To set things straight: 25p is NOT a new format, there's absolutely nothing 'special' about it that requires special treatment and an appropriate workflow. You have to understand that 25p is nothing else than 50i, with the only difference that both fields (A and B) have been recorded at the same time, resulting in high resolution progressive footage. I could shoot some kind of a '25p' way back in 1997 with my old Sony Hi8 cam, just with half the vertical resolution. Even with the HV20, being in HDV standard (not 25PF) mode and setting the shutter to 25 in TV mode yields a "25P" effect with lower vertical resolution. The point is: 25P does not require any special tricks, even the oldest version of Adobe Premiere (let's say version 5) could handle the footage (it's not HDV, I know, but we're talking about 25P, which is the same both on DV and HDV).
Record in 25P and just import it in a standard 50i timeline. Your NLE doesn't even see the difference between 25P and 50i true interlaced (with the temporal difference between fields A and B) footage. Both use an interlaced 'container' (50i).
2007 August 26th, 10:30
The point described so well above is often missed by many, the beauty (or wisdom) of the 25/50 scheme (PAL) is that from the point of view of the editor it doesn't matter whether you shot it in progressive or interlaced. The editor always works with frames, 25 of them every second. It doesn't care whether they are progressive or interlaced.
The only time fields enter is when you tell your editor to de-interlace your footage. What happens then is you are telling the editor your frames are interlaced (even/odd fields were exposed at different times, the meaning of 50i) so there are likely jaggies in there so could you please do something to minimize them (process even/odd fields so they look more or less as if they were shot at the same time)). Other than that the editor doesn't care about fields one bit. It's always just 25 frames each second interlaced or not.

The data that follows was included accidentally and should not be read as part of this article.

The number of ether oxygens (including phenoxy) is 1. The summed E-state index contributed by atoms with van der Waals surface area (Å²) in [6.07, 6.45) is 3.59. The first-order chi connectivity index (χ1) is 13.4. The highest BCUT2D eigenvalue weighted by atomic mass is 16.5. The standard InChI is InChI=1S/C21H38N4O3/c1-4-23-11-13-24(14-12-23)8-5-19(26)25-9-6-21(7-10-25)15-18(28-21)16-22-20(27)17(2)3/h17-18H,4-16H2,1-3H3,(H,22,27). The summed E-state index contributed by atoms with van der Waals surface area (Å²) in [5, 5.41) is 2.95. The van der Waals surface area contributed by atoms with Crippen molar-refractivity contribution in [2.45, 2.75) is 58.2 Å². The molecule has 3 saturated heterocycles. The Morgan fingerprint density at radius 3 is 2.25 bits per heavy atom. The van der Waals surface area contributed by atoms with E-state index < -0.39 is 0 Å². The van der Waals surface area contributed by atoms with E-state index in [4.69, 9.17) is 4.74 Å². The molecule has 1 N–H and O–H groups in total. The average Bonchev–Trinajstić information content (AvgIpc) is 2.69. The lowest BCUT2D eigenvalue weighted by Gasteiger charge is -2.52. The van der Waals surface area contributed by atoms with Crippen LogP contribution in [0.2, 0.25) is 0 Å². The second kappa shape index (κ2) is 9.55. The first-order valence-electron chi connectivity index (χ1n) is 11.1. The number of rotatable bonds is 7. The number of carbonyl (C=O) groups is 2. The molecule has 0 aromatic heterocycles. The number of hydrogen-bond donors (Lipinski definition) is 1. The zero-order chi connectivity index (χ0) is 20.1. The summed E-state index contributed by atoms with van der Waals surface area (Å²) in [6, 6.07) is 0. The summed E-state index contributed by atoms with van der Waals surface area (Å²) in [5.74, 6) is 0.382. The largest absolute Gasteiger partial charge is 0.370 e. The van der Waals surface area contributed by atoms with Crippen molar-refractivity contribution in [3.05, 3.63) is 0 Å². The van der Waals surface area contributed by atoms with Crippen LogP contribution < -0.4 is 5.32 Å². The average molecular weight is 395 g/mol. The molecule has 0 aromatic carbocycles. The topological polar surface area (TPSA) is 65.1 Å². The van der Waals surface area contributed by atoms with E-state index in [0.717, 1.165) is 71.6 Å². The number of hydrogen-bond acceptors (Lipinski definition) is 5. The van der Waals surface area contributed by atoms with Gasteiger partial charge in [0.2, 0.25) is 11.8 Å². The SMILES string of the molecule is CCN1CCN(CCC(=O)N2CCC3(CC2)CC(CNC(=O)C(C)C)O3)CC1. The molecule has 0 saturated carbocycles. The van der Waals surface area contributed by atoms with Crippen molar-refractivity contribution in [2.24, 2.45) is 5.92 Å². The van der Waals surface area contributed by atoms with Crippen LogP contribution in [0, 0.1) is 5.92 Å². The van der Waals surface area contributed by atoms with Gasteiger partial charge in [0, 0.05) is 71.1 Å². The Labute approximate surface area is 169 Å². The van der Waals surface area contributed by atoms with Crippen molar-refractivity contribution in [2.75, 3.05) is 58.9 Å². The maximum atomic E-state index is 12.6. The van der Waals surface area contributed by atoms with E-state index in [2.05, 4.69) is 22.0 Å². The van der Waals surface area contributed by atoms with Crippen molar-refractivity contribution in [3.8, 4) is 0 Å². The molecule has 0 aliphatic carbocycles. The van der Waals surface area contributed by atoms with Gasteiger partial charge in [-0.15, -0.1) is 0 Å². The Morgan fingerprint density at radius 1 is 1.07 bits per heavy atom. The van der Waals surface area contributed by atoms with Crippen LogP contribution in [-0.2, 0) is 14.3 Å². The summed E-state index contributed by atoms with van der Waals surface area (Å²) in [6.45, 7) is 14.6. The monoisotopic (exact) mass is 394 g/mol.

The situation is much different in the NTSC land. There for some stupid reason* interlaced and progressive footage is shot at different frame rates. Specifically 24 fps when progressive (so called 24p) and 30 fps when interlaced (so called 60i). So everything gets very messy as going between progressive (implied 24 fps) and interlaced (always 30 fps) involves creating/removing additional frames. This is that infamous pull-down mess.
The life would be much easier if HV20 shot progressive in 30 fps, then generating 30 fps (for those few who still use old crappy analog 60i US TV sets) would be as easy as in PAL land (meaning nothing would have to be done other than just adding appropriate flags if even that!).
HV20 doesn't do it for a number of reasons a) there are Scrooges, Canon that is, and b) they would still have to provide 24p as 30p is apparently not very much film-like and that would be too much for them because they are well Scrooges after all.
The first ("NTSC", meaning USA) camcorder that will do it right will be the one that will give us an option of shooting 30 fps either in interlaced or progressive mode (the same way PAL HV20 gives users the option of shooting 25 fps either in progressive or interlaced), and 24p. The latter stored on tape in its original 24 fps format not that artificially generated, telecined 30 fps (60i) crap they do now.
Well we can only wish.
* actually the reason is very simple, many decades ago some idiot (working for RCA needless to say, "really-crappy-appliances" in US folklore) ) decided that US TV has to be 30 fps (interlaced obviously) and we are paying the heavy price of that idiotic decision to this day and will for many more to come.
** US analog TV frame rates are actually 29.97 fps not 30 fps. I'm just following the standard convention of using 30 fps when referring to US analog TV frame rates.